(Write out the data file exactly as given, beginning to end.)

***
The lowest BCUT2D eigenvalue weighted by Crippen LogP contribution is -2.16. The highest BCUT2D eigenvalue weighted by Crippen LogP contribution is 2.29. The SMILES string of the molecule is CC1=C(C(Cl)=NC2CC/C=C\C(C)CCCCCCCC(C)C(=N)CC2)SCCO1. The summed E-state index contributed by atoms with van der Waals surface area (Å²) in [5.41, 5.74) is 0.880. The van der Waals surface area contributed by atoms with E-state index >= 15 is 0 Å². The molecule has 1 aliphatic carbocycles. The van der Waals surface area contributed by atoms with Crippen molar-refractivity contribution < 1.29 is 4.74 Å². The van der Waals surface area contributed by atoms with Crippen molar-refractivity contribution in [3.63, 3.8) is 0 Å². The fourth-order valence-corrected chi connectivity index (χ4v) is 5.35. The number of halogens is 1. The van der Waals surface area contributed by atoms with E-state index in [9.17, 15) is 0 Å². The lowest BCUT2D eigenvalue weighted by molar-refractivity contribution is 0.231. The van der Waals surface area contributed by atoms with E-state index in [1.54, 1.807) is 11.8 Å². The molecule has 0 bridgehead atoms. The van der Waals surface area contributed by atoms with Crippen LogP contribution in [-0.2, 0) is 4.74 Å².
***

The lowest BCUT2D eigenvalue weighted by Crippen LogP contribution is -2.16. The highest BCUT2D eigenvalue weighted by Crippen LogP contribution is 2.29. The SMILES string of the molecule is CC1=C(C(Cl)=NC2CC/C=C\C(C)CCCCCCCC(C)C(=N)CC2)SCCO1. The summed E-state index contributed by atoms with van der Waals surface area (Å²) in [5.41, 5.74) is 0.880. The van der Waals surface area contributed by atoms with E-state index >= 15 is 0 Å². The molecule has 1 aliphatic carbocycles. The van der Waals surface area contributed by atoms with Crippen molar-refractivity contribution < 1.29 is 4.74 Å². The van der Waals surface area contributed by atoms with Crippen molar-refractivity contribution in [3.63, 3.8) is 0 Å². The fourth-order valence-corrected chi connectivity index (χ4v) is 5.35. The number of halogens is 1. The van der Waals surface area contributed by atoms with E-state index in [9.17, 15) is 0 Å². The lowest BCUT2D eigenvalue weighted by molar-refractivity contribution is 0.231. The van der Waals surface area contributed by atoms with E-state index in [1.54, 1.807) is 11.8 Å². The molecule has 0 bridgehead atoms. The van der Waals surface area contributed by atoms with Crippen LogP contribution in [-0.2, 0) is 4.74 Å².